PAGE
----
Thullal is a solo performance combining dance and recitation. Staged during temple festivals, the performer explicates the verses through expressive gestures. Themes are based on mythological stories. Humour, satire and social criticism are the hallmarks of this art form. The Thullal dancer is accompanied by a singer who repeats the verses. The orchestra consists of the Mridangam or the Thoppi Maddalam and a pair of cymbals.
Thullal was introduced in the 18th century by the famous Malayalam poet Kunchan Nambiar (1705 - 1770). A satirist, he is the man who brought literary wit and humour within the ken of common man. His innovative satiric art form Ottanthullal reflected his deep sense of social responsibility. Witticism and anecdotes from the life of this genius have become part of the lores and legends of the State.
There is an interesting story about the origin of the Thullal. Nambiar, who used to play the Mizhavu, (a percussion instrument) during Koothu performances, was once caught napping during a performance and the annoyed Koothu player sent him off the stage. To get his own back, the insulted young man created the new art form overnight and presented it himself the next evening. The audience were thrilled. However this story has been debated by scholar ever since, who believe that it is impractical to create a new art form Thullal overnight.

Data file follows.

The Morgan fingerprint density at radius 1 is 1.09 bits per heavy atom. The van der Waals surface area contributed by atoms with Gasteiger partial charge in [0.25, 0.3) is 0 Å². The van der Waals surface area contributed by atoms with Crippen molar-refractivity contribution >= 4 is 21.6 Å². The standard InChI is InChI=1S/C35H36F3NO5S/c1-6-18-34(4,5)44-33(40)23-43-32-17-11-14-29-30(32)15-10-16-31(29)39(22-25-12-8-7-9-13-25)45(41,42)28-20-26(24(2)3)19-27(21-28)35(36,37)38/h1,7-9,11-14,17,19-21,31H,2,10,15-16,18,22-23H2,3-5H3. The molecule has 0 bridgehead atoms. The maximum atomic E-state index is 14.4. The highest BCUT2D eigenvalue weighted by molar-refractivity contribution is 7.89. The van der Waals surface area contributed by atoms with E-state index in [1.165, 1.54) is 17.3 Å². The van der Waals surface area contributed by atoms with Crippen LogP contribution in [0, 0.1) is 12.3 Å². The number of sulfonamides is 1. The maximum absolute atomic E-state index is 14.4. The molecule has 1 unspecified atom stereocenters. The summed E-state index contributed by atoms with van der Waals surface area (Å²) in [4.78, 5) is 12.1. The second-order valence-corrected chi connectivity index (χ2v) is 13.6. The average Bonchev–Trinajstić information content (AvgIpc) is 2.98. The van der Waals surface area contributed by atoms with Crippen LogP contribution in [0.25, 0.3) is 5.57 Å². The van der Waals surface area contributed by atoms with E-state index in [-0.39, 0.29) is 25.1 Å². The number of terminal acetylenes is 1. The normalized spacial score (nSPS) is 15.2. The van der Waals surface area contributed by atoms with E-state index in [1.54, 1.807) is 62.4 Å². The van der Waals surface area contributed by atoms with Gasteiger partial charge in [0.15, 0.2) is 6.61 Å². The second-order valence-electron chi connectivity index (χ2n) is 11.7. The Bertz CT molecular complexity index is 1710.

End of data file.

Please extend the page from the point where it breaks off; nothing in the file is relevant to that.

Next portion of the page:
The Costume: The make up, though simple, is very much akin to that of Kathakali. The actor wears a long tape of white and red coloured clothes looped around the waist-string to form a knee-long skirt. The chest-piece is adorned by various coloured beads, glass and tinsel, and other ornaments. The face is painted green, the lips, red and the eyes emphasised with black paint. The headgear is colourful and richly decorated.
Koodiyattam, the Sanskrit theatre tradition of Kerala, India has been declared as among the 'Masterpiece of the Oral and Intangible Heritage of Humanity' by UNESCO.
It is for the first time that UNESCO has selected art forms from across the world to bestow recognition as part of its effort to safeguard expressions of oral heritage and traditional culture.
Koodiyattam was selected from among 32 entries from all over the world. Dating back to 2,000 years, `Koodiyattam' is a unique theatre tradition which survived in Kerala from an ancient past. It deals with the plays of eminent Sanskrit dramatists such as Bhasa, Harsha, Kalidasa, Maendravikrama and Saktibhadra. While following the performative principles of the larger Indian aesthetic tradition, `Koodiyattam' has its own distinctive characteristics that are firmly rooted in the culture of Kerala.